Do Firms Rebalance Their Capital Structures?
58 Pages Posted: 3 Aug 2004
Date Written: June 7, 2004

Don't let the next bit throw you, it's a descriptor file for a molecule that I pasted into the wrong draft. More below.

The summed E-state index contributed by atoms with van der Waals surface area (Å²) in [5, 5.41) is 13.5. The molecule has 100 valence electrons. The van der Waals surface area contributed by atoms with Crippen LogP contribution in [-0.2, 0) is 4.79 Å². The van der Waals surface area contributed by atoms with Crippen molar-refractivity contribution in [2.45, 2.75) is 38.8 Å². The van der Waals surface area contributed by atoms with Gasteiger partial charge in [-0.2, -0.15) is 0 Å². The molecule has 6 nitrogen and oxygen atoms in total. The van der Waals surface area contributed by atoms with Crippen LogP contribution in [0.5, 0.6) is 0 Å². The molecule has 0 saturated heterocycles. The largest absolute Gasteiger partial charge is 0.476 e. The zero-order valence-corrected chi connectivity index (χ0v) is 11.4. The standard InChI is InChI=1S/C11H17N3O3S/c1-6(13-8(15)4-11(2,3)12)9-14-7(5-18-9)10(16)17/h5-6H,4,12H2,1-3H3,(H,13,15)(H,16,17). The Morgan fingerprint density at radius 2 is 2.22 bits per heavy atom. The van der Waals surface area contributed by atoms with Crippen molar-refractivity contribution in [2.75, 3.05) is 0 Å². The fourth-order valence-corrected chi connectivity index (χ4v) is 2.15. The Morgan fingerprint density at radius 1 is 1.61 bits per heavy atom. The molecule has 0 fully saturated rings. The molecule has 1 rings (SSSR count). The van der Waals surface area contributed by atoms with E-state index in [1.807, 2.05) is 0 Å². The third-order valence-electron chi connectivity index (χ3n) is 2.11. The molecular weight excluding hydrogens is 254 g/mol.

We empirically examine whether firms engage in dynamic rebalancing of their capital structures, while allowing for costly adjustment. We begin by showing that the presence of adjustment costs has significant implications for the dynamic behavior of corporate financial policy and the interpretation of previous empirical results. Then, after confirming that financing behavior is consistent with the presence of adjustment costs, we use a dynamic duration model to show that firms behave as though adhering to a financial policy in which they actively rebalance their leverage to stay within an optimal range. We find that firms respond to changes in their equity value, due to price shocks or equity issuances, by adjusting their leverage over the two to four years following the change. The presence of adjustment costs, however, often prevents this response from occurring immediately, resulting in shocks to leverage that have a persistent effect. Our evidence suggests that this persistence is more likely a result of optimizing behavior in the presence of adjustment costs, as opposed to indifference towards capital structure.
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